Informal learning has a major role in learning transfer, yet this role is mostly ignored. It is vastly more important than you’d ever think given the way we usually carry out learning, training, and other staff development. In most organisations, despite the popularity of the 70:20:10 model, people still do very little to utilise the huge proportion of learning that is informal. They may talk about 70:20:10, but then often continue delivering L&D services in much the same way as they always did, perhaps with some extra blended approaches. If you look at what they are actually doing, you wouldn’t recognise much that will effectively make use of the enormous power of informal learning.
What is informal learning?
Informal learning is learning that is going on when we don’t think of it as learning. It is learning that just happens. It is not scheduled. It is spontaneous. It happens when we make a mistake. It happens when we observe others doing either well or badly. It happens when we reflect on our experiences. It happens when we ask someone a question or for help. It happens when we hear a story. It happens when we use Google, or a handbook or manual. And yet we usually do not notice this huge amount of learning that we do naturally and effortlessly.
There are many models and theories of learning that try to explain the incredibly complex process of learning. Learning is a process that has evolved within us as we, in turn, evolved to become homo sapiens. It is such an integral part of who we are and what we do that we are, to a large extent, not even aware that we are learning unless we look back on situations in hindsight.
If you ask the scientists and academics involved with learning research, they will give you models and theories, although none of these seem to be the one model that rules them all. If you are interested in the various models, visit the website www.learning-theories.com for a list of the learning theories, with simple and easy-to-read summaries. But if you ask most people how they learn something, they will say they learn by doing it, and by practising it. Even if they know the theory, it remains abstract until they put it into practice and discover how it works for them in their world, in their context. Proficiency and performance grow out of practice and experience.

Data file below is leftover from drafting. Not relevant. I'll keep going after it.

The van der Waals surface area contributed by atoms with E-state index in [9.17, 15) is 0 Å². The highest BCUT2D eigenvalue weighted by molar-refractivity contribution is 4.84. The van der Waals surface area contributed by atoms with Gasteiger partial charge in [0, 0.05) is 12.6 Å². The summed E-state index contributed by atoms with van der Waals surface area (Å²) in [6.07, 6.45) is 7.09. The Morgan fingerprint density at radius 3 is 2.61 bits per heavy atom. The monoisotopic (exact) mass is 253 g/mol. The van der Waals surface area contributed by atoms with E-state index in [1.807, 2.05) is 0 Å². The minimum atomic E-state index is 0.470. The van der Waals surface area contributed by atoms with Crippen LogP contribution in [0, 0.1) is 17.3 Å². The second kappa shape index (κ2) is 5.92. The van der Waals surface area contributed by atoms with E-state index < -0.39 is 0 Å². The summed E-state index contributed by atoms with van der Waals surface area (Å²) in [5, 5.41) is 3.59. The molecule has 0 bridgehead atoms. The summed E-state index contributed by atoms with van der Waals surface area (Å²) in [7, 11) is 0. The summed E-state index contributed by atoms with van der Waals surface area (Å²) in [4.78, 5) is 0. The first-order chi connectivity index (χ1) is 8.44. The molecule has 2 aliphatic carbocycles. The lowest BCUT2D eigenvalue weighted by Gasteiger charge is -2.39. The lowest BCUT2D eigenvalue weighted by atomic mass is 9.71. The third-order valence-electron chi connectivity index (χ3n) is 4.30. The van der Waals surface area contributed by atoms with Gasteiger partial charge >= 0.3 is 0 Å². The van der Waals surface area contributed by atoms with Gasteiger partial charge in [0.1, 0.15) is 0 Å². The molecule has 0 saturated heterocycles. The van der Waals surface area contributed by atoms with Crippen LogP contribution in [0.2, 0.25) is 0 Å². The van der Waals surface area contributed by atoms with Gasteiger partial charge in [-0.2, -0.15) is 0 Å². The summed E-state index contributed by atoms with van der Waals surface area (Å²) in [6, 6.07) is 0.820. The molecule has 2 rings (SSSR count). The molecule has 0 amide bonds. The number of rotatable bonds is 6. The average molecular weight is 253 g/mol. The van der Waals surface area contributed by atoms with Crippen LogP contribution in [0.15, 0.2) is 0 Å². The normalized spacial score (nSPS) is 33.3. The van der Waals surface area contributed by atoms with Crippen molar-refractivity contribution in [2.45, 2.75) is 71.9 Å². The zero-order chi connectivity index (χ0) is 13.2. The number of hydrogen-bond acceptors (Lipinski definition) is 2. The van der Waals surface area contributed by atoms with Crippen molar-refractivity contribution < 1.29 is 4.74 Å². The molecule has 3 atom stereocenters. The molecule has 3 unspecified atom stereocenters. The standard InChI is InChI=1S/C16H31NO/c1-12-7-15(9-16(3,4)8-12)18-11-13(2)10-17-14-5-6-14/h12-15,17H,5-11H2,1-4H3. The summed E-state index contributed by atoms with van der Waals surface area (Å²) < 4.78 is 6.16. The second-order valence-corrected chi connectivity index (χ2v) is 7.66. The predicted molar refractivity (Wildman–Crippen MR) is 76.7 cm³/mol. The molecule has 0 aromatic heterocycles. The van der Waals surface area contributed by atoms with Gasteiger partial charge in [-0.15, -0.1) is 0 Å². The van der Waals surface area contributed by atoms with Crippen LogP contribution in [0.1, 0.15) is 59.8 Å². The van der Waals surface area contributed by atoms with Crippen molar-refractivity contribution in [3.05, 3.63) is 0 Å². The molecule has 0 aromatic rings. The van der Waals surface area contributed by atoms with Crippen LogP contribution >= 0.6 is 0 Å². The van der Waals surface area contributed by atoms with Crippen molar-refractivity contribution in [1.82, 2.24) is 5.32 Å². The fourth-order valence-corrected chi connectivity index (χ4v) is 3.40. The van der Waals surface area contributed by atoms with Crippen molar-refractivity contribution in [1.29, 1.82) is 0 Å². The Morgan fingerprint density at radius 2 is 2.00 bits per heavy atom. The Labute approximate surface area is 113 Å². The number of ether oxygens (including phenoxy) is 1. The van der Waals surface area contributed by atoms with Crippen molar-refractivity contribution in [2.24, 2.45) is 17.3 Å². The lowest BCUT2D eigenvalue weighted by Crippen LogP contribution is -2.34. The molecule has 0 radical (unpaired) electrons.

Ask yourself and think of your own experience. How did you come to learn what you know in order to do your current job? A lot of extra understanding is available when information is applied in a real-life situation, and that understanding evolves as the situation provides feedback over multiple iterations.
Learning is a side effect of life
In fact, think of everything you have ever learned. You learned most of it through life, through living. You could almost say that learning is an unavoidable, and thankfully desirable, side effect of life. Without our ability to learn as we live, we would have been consigned to the evolutionary dustbin a long time ago. How did you learn to run a household? I’ll bet you didn’t go to formal classes on it, and yet here you are running a household with at least some level of proficiency.
It is virtually impossible for us to imagine a world without informal learning. Learning for us is such a fundamental part of our existence that we usually don’t even notice it, any more than we notice the air we breathe. People are learning all the time; without that learning, organisations would be dead in the water within months, and probably even just weeks.
Behaviour follows experience
Learners, especially adult learners, develop their behaviour according to their experiences, not teaching. This was first highlighted by John Dewey as far back as 1938, along with his contemporaries Kurt Lewin and Jean Piaget. His ideas were built upon by others, including David Kolb. Adults do not learn in the same ways as children do, therefore applying the learning theories of pedagogy to adults is a mistake. Adults already have a great deal of prior experience which they build on, and usually they wish to learn because of a pressing need. In other words, in a work context, they respond to pressures in their professional lives and seek to find rapid and practical solutions. This means they won’t always look for a teacher, or a course, and this results in informal learning.